The pandemic crisis is not yet over but retailers are chasing down householders to pay their bills, former social transformation minister Hamilton Lashley has said, pleading for sympathy with the plight of those made jobless by the COVID-19 environment.
Since a three-month moratorium ended in June, many people are being threatened that the bailiff may come knocking on their doors any day now, Lashley told Barbados TODAY.
He said he has been receiving complaints, mainly from women heading large households, that they are being pressured to settle their debts, or face the consequences.
Lashley said that while he fully understands the legal obligation to repay debt, he believes that the managers should understand that given the significant job cuts caused by the pandemic, many people are struggling to make ends meet.
He also pleaded with landlords to work with newly unemployed tenants who are finding it difficult to pay rent.
The former St Michael South East MP said that rather than businesses harassing those who owe them, but are unable to pay them at this time, they should meet with the debtors and find proactive solutions that would benefit all parties involved.
Lashley said: “I find it very insensitive. Nobody is saying that people are not to pay their dues, but the thing about it is that this is a special time and special considerations should be given to those who are struggling.
“Of course an extended moratorium should be extended to them and I believe that those that are struggling should be asked to come in and make new arrangements, rather than having them suffer the psychological drama, and in some cases disorientation after being threatened to have their debts paid before the marshals and the bailiffs and eventually the law courts get involved. In these COVID-19 times special considerations should be given to the new normal that we are facing.”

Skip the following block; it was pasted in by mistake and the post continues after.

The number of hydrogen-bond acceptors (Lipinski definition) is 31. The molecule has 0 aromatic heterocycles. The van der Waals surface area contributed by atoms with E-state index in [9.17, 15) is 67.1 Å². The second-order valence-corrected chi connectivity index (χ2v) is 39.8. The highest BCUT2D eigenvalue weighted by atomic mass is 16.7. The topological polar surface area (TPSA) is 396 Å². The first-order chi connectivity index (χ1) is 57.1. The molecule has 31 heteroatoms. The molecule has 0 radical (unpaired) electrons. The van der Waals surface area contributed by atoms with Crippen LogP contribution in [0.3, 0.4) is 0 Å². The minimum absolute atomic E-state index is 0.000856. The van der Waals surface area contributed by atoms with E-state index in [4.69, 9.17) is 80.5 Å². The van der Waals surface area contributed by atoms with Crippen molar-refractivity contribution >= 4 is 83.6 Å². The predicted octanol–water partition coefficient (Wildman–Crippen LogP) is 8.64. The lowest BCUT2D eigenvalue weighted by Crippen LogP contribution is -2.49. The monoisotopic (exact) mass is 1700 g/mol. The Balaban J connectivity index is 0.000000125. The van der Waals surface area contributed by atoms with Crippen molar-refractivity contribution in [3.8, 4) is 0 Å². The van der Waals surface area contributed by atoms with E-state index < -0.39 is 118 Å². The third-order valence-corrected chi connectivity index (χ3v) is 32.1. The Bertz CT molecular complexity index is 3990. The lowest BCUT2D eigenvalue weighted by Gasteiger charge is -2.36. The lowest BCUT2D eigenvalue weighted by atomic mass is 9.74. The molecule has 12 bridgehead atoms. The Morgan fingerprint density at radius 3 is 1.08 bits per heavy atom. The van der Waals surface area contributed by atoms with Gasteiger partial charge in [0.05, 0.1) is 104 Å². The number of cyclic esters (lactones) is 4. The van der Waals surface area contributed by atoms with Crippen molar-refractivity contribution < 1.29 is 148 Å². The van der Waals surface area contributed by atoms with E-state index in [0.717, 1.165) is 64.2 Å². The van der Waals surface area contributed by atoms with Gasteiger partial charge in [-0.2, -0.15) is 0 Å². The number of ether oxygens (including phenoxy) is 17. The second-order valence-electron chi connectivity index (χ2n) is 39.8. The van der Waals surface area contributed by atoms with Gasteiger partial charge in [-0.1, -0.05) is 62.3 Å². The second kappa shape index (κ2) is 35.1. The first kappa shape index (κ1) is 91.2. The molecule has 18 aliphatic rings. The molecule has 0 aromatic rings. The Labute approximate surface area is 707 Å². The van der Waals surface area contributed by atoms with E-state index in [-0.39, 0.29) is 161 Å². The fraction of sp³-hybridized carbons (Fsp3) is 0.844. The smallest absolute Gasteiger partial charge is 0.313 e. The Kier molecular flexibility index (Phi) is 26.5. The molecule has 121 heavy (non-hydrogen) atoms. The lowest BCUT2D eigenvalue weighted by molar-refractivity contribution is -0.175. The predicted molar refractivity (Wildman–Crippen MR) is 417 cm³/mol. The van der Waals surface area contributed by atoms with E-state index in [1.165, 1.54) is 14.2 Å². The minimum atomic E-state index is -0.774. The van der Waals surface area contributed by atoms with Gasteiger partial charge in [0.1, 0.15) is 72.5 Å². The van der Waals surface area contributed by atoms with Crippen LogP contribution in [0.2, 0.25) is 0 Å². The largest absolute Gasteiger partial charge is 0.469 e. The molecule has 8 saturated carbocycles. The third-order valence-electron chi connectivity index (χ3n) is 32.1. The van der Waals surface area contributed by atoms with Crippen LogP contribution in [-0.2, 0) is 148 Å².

The social activist said a new approach is needed to deal with the marginalized and disenfranchised during the pandemic. He expressed concern about a devastating rippling effect on disadvantaged communities across the country.
He urged the private sector and Welfare Department work together to assist people who are receiving cash assistance from Government.
Lashley told Barbados TODAY: “I believe that a tripartite relationship could be worked out between the private sector, Government, and certainly those persons that have been affected in these categories by the pandemic. When one looks at the fact that you have a great number of hotel workers affected and impacted very negatively, then this consideration should be given.
“I think the very last resort should be having people going before the law court because it is not going to serve any good, rather than further traumatize families. So I am saying that special considerations must be given rather than harassment they need to simply sit down and work out proactive approaches to avert this kind of mental stress.” [email protected]
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